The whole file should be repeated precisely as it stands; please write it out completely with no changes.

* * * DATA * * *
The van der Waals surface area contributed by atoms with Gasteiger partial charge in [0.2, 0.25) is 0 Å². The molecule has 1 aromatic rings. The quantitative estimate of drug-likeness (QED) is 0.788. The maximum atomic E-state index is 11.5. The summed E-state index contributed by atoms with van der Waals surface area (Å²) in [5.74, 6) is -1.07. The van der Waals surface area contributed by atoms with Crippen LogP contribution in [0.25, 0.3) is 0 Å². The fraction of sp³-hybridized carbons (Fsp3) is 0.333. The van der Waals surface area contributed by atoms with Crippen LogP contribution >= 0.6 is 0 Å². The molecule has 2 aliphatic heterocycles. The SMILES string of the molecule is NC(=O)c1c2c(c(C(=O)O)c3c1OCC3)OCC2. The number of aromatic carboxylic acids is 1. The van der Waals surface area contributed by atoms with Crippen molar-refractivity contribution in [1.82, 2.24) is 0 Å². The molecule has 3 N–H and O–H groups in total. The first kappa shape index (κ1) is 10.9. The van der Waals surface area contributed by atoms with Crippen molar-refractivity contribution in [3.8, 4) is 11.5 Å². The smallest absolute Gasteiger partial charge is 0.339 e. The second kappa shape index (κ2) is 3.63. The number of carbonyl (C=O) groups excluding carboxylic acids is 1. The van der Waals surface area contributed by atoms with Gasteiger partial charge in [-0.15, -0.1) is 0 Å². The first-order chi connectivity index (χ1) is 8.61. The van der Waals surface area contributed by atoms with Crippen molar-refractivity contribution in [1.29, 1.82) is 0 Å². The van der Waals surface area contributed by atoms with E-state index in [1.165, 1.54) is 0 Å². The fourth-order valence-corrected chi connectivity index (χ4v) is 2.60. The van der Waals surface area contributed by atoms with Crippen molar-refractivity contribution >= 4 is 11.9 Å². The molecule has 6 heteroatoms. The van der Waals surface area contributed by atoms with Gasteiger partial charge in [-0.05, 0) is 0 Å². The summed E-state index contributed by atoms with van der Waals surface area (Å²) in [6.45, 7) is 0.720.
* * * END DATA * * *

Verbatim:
The van der Waals surface area contributed by atoms with Gasteiger partial charge in [0.2, 0.25) is 0 Å². The molecule has 1 aromatic rings. The quantitative estimate of drug-likeness (QED) is 0.788. The maximum atomic E-state index is 11.5. The summed E-state index contributed by atoms with van der Waals surface area (Å²) in [5.74, 6) is -1.07. The van der Waals surface area contributed by atoms with Crippen LogP contribution in [0.25, 0.3) is 0 Å². The fraction of sp³-hybridized carbons (Fsp3) is 0.333. The van der Waals surface area contributed by atoms with Crippen LogP contribution >= 0.6 is 0 Å². The molecule has 2 aliphatic heterocycles. The SMILES string of the molecule is NC(=O)c1c2c(c(C(=O)O)c3c1OCC3)OCC2. The number of aromatic carboxylic acids is 1. The van der Waals surface area contributed by atoms with Crippen molar-refractivity contribution in [1.82, 2.24) is 0 Å². The molecule has 3 N–H and O–H groups in total. The first kappa shape index (κ1) is 10.9. The van der Waals surface area contributed by atoms with Crippen molar-refractivity contribution in [3.8, 4) is 11.5 Å². The smallest absolute Gasteiger partial charge is 0.339 e. The second kappa shape index (κ2) is 3.63. The number of carbonyl (C=O) groups excluding carboxylic acids is 1. The van der Waals surface area contributed by atoms with Gasteiger partial charge in [-0.15, -0.1) is 0 Å². The first-order chi connectivity index (χ1) is 8.61. The van der Waals surface area contributed by atoms with Crippen molar-refractivity contribution in [1.29, 1.82) is 0 Å². The van der Waals surface area contributed by atoms with E-state index in [1.165, 1.54) is 0 Å². The fourth-order valence-corrected chi connectivity index (χ4v) is 2.60. The van der Waals surface area contributed by atoms with Crippen molar-refractivity contribution >= 4 is 11.9 Å². The molecule has 6 heteroatoms. The van der Waals surface area contributed by atoms with Gasteiger partial charge in [-0.05, 0) is 0 Å². The summed E-state index contributed by atoms with van der Waals surface area (Å²) in [6.45, 7) is 0.720.